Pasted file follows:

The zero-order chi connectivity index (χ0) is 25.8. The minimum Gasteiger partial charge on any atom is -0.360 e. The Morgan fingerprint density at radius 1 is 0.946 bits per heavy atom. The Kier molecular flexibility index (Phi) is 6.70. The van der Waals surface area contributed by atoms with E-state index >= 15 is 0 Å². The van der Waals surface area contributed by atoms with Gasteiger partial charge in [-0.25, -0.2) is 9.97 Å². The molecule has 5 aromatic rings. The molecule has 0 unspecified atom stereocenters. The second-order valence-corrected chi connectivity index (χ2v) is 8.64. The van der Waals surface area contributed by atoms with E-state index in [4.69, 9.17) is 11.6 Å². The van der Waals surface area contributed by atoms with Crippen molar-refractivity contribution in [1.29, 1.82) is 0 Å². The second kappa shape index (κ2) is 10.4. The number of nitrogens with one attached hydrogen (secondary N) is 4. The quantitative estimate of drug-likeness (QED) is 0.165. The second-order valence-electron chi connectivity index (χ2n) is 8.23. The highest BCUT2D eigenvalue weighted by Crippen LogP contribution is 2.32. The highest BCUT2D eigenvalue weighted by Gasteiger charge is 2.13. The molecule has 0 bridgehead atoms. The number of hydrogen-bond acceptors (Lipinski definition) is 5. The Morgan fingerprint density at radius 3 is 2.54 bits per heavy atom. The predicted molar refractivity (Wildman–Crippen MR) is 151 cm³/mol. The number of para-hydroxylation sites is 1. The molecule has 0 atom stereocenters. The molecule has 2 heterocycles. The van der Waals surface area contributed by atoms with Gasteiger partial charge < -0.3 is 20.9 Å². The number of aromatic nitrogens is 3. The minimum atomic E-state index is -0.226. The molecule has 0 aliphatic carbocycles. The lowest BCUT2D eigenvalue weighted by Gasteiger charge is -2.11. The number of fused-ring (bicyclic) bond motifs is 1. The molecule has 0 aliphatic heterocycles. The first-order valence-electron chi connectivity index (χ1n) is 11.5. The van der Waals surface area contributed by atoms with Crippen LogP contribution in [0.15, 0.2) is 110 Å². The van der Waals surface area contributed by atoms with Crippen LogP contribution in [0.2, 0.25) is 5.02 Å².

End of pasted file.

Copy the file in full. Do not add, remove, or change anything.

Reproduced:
The zero-order chi connectivity index (χ0) is 25.8. The minimum Gasteiger partial charge on any atom is -0.360 e. The Morgan fingerprint density at radius 1 is 0.946 bits per heavy atom. The Kier molecular flexibility index (Phi) is 6.70. The van der Waals surface area contributed by atoms with E-state index >= 15 is 0 Å². The van der Waals surface area contributed by atoms with Gasteiger partial charge in [-0.25, -0.2) is 9.97 Å². The molecule has 5 aromatic rings. The molecule has 0 unspecified atom stereocenters. The second-order valence-corrected chi connectivity index (χ2v) is 8.64. The van der Waals surface area contributed by atoms with E-state index in [4.69, 9.17) is 11.6 Å². The van der Waals surface area contributed by atoms with Crippen molar-refractivity contribution in [1.29, 1.82) is 0 Å². The second kappa shape index (κ2) is 10.4. The number of nitrogens with one attached hydrogen (secondary N) is 4. The quantitative estimate of drug-likeness (QED) is 0.165. The second-order valence-electron chi connectivity index (χ2n) is 8.23. The highest BCUT2D eigenvalue weighted by Crippen LogP contribution is 2.32. The highest BCUT2D eigenvalue weighted by Gasteiger charge is 2.13. The molecule has 0 bridgehead atoms. The number of hydrogen-bond acceptors (Lipinski definition) is 5. The Morgan fingerprint density at radius 3 is 2.54 bits per heavy atom. The predicted molar refractivity (Wildman–Crippen MR) is 151 cm³/mol. The number of para-hydroxylation sites is 1. The molecule has 0 atom stereocenters. The molecule has 2 heterocycles. The van der Waals surface area contributed by atoms with Gasteiger partial charge < -0.3 is 20.9 Å². The number of aromatic nitrogens is 3. The minimum atomic E-state index is -0.226. The molecule has 0 aliphatic carbocycles. The lowest BCUT2D eigenvalue weighted by Gasteiger charge is -2.11. The number of fused-ring (bicyclic) bond motifs is 1. The molecule has 0 aliphatic heterocycles. The first-order valence-electron chi connectivity index (χ1n) is 11.5. The van der Waals surface area contributed by atoms with Crippen LogP contribution in [0.15, 0.2) is 110 Å². The van der Waals surface area contributed by atoms with Crippen LogP contribution in [0.2, 0.25) is 5.02 Å².